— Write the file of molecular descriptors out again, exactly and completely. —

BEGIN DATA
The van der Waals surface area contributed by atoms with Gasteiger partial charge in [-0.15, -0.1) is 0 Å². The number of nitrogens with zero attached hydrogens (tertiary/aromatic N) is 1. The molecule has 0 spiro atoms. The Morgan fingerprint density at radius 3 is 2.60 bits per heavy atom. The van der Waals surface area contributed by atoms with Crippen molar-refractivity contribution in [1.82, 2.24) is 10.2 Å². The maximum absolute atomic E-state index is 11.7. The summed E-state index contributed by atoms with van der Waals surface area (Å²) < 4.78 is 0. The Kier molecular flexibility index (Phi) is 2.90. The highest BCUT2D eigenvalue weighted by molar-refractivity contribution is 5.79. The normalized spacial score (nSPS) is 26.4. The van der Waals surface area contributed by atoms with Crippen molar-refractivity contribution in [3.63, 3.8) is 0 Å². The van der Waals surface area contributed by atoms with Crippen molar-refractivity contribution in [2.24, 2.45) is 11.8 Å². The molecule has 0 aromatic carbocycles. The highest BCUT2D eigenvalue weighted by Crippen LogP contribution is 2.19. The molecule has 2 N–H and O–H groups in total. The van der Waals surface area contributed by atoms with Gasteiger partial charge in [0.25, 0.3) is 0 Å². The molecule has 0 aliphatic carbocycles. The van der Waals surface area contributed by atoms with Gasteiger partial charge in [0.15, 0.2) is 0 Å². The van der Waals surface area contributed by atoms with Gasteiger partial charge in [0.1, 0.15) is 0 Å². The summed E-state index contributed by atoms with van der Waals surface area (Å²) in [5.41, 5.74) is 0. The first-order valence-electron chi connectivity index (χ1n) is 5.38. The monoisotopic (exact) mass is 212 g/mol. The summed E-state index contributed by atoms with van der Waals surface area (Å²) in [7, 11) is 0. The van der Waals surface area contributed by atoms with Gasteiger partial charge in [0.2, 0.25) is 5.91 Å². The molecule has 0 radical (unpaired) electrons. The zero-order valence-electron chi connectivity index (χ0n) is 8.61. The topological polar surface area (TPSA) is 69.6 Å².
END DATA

The van der Waals surface area contributed by atoms with Gasteiger partial charge in [-0.15, -0.1) is 0 Å². The number of nitrogens with zero attached hydrogens (tertiary/aromatic N) is 1. The molecule has 0 spiro atoms. The Morgan fingerprint density at radius 3 is 2.60 bits per heavy atom. The van der Waals surface area contributed by atoms with Crippen molar-refractivity contribution in [1.82, 2.24) is 10.2 Å². The maximum absolute atomic E-state index is 11.7. The summed E-state index contributed by atoms with van der Waals surface area (Å²) < 4.78 is 0. The Kier molecular flexibility index (Phi) is 2.90. The highest BCUT2D eigenvalue weighted by molar-refractivity contribution is 5.79. The normalized spacial score (nSPS) is 26.4. The van der Waals surface area contributed by atoms with Crippen molar-refractivity contribution in [3.63, 3.8) is 0 Å². The van der Waals surface area contributed by atoms with Crippen molar-refractivity contribution in [2.24, 2.45) is 11.8 Å². The molecule has 0 aromatic carbocycles. The highest BCUT2D eigenvalue weighted by Crippen LogP contribution is 2.19. The molecule has 2 N–H and O–H groups in total. The van der Waals surface area contributed by atoms with Gasteiger partial charge in [0.25, 0.3) is 0 Å². The molecule has 0 aliphatic carbocycles. The van der Waals surface area contributed by atoms with Gasteiger partial charge in [0.15, 0.2) is 0 Å². The van der Waals surface area contributed by atoms with Gasteiger partial charge in [0.1, 0.15) is 0 Å². The summed E-state index contributed by atoms with van der Waals surface area (Å²) in [5.41, 5.74) is 0. The first-order valence-electron chi connectivity index (χ1n) is 5.38. The monoisotopic (exact) mass is 212 g/mol. The summed E-state index contributed by atoms with van der Waals surface area (Å²) in [7, 11) is 0. The van der Waals surface area contributed by atoms with Gasteiger partial charge in [0.2, 0.25) is 5.91 Å². The molecule has 0 radical (unpaired) electrons. The zero-order valence-electron chi connectivity index (χ0n) is 8.61. The topological polar surface area (TPSA) is 69.6 Å².